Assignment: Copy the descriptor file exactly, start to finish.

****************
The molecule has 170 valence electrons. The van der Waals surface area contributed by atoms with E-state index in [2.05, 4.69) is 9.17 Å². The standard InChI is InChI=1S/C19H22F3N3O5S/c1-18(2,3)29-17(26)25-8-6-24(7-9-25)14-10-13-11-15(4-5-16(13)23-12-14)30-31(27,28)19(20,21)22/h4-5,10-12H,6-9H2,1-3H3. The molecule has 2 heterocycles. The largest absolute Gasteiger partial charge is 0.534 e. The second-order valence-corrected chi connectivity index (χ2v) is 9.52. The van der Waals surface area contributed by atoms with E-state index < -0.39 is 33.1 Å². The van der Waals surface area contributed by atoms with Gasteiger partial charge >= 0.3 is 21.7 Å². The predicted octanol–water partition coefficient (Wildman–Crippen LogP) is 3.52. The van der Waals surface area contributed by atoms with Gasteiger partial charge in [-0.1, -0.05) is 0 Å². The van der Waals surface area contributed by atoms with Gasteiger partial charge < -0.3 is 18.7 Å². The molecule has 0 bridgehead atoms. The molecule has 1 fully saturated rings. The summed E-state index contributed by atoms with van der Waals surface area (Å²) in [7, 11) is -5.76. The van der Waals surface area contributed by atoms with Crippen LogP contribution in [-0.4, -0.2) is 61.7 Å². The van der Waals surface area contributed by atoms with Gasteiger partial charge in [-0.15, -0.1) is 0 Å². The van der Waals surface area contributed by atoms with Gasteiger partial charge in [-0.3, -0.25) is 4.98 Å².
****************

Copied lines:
The molecule has 170 valence electrons. The van der Waals surface area contributed by atoms with E-state index in [2.05, 4.69) is 9.17 Å². The standard InChI is InChI=1S/C19H22F3N3O5S/c1-18(2,3)29-17(26)25-8-6-24(7-9-25)14-10-13-11-15(4-5-16(13)23-12-14)30-31(27,28)19(20,21)22/h4-5,10-12H,6-9H2,1-3H3. The molecule has 2 heterocycles. The largest absolute Gasteiger partial charge is 0.534 e. The second-order valence-corrected chi connectivity index (χ2v) is 9.52. The van der Waals surface area contributed by atoms with E-state index < -0.39 is 33.1 Å². The van der Waals surface area contributed by atoms with Gasteiger partial charge >= 0.3 is 21.7 Å². The predicted octanol–water partition coefficient (Wildman–Crippen LogP) is 3.52. The van der Waals surface area contributed by atoms with Gasteiger partial charge in [-0.1, -0.05) is 0 Å². The van der Waals surface area contributed by atoms with Gasteiger partial charge < -0.3 is 18.7 Å². The molecule has 0 bridgehead atoms. The molecule has 1 fully saturated rings. The summed E-state index contributed by atoms with van der Waals surface area (Å²) in [7, 11) is -5.76. The van der Waals surface area contributed by atoms with Crippen LogP contribution in [-0.4, -0.2) is 61.7 Å². The van der Waals surface area contributed by atoms with Gasteiger partial charge in [-0.15, -0.1) is 0 Å². The van der Waals surface area contributed by atoms with Gasteiger partial charge in [-0.3, -0.25) is 4.98 Å².